The Power of Parenting

Sunday, 20 December 2020

Comfort, Play & Teach Tips: How can I promote my child’s healthy social development?

Q:Comfort, Play & Teach Tips: How can I promote my child’s healthy social development?

Every day, there are plenty of opportunities to use Comfort, Play & Teach: A Positive Approach to Parenting. The following examples show how you can support the social development of your baby, toddler or preschooler while doing your routine errands.

If your child is a baby:

  • When you are running errands with your baby, he often gets lots of attention from the people around you. He sees many new faces and hears new voices, so make sure to talk to him and let him see that you are close to him so he feels comforted by your presence. This will help him develop a sense of security and give him the confidence to face unfamiliar people and surroundings.
  • You will also find that your baby is interested in the other babies you meet along the way. Don’t hesitate to stop for a few minutes and let your child interact and play with them; they may “socialize” by making eye contact and communicating through sounds or gestures.
  • When you leave the house and return, say “Good-bye” and “Hello” to other family members. Over time, this teaches your baby that he always comes back to his family, and that he can trust them to return when they go out too.

If your child is a toddler:

  • Praise your toddler for her good behaviour when you go out in public together. For example, when you are at the bank, say things like “I’m so proud of you for being patient while we are waiting in line”. This will give your child a sense of comfort and help her feel good about her skills.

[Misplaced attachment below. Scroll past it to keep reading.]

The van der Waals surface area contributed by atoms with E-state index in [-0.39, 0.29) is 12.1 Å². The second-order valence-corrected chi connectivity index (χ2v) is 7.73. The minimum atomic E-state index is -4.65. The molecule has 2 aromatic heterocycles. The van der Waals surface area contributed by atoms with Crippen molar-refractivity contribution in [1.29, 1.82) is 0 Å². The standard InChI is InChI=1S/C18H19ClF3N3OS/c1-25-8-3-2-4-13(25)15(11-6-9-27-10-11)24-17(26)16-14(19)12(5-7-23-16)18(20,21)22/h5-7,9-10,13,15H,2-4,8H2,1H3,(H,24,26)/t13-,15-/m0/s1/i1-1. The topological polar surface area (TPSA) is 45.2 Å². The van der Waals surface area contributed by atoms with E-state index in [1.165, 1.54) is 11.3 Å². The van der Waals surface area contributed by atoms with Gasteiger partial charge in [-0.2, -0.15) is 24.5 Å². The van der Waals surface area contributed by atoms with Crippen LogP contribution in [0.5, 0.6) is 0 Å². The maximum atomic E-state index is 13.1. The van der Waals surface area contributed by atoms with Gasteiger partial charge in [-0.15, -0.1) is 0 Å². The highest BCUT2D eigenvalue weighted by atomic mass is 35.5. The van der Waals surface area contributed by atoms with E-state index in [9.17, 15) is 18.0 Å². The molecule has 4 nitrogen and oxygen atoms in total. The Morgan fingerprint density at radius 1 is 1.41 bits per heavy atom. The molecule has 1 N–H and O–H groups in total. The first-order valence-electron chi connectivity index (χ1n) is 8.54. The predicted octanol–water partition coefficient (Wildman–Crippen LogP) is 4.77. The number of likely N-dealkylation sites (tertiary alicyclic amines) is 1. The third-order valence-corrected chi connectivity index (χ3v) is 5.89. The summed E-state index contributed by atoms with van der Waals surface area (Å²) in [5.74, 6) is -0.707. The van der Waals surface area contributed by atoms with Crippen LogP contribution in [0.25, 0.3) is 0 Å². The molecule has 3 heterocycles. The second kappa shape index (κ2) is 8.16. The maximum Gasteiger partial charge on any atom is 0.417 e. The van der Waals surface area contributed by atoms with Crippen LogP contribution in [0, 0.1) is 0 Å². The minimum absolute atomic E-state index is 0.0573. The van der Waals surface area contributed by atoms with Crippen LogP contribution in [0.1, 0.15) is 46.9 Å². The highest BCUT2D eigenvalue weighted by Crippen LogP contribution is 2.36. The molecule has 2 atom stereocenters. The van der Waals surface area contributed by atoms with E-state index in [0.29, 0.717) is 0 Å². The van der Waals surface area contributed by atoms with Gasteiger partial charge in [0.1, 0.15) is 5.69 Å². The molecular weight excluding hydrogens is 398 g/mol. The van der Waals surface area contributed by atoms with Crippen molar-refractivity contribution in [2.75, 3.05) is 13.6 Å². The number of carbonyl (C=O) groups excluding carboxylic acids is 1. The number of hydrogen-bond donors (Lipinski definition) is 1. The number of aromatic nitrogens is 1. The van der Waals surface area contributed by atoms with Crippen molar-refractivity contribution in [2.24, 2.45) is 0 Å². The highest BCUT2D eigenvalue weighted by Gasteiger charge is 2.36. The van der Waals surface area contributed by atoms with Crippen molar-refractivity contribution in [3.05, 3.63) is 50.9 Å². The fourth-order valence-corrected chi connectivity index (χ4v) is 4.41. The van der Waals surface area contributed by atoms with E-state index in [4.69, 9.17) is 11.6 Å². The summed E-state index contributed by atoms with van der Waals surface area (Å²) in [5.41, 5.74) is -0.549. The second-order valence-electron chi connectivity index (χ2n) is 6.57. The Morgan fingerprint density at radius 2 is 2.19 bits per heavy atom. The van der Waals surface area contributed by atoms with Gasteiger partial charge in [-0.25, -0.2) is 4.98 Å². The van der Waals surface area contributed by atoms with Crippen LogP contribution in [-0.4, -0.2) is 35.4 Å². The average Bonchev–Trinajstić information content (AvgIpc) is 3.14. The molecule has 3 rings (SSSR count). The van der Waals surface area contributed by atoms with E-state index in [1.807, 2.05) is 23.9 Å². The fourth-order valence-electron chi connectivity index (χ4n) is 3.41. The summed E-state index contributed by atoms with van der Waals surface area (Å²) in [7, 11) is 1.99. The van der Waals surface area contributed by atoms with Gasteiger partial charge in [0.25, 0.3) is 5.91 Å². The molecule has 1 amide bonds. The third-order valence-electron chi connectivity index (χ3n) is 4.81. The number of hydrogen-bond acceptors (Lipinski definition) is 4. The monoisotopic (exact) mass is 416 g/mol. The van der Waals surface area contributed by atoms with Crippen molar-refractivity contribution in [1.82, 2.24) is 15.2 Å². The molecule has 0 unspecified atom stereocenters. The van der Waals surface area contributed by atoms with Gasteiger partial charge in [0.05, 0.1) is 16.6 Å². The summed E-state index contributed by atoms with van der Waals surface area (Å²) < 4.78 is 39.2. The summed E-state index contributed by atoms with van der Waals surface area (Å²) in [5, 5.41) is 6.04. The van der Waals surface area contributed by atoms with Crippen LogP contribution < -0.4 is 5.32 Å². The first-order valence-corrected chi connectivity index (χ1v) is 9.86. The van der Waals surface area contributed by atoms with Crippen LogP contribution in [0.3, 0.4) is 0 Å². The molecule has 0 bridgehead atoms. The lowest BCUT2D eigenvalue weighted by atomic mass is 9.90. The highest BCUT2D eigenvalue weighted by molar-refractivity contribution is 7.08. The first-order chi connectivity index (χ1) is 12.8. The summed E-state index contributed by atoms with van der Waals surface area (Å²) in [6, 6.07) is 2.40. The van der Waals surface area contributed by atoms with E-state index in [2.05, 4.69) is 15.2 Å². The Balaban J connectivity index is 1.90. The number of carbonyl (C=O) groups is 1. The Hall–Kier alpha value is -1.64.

• Make play a part of your errands by making a stop at the park or by inviting another parent and child to come along so that your child can enjoy interacting with other children in different environments. This will make errands more fun for both of you and help your child learn to interact with others.
  • Outings with your toddler are full of opportunities to teach your child to respect limits and obey rules. Remember that children are more likely to cooperate and comply with your requests when you teach them in a positive way by saying things like “Please hold my hand when walk on the sidewalk” instead of “Don’t let go of my hand”.

If your child is a preschooler:

  • Give your child a special responsibility, such as choosing which kinds of fruit you buy. Letting your preschooler express his independence is comforting to him and helps him gain confidence and a stronger sense of self.
  • When you get back home, play pretend games with your child to give him a chance to explore in more detail some of things you have done on your errands. For example, take turns pretending you are the post-office clerk and costumer, and help your child think of what he would say in these situations to help him practice different types of social interactions.
  • Teach your child some valuable pro-social skills by encouraging him to carry a small bag for you, asking him to help you keep an eye on his little sister, and showing him how to put his used wrappers, juice bottles, etc. in garbage cans and recycling bins.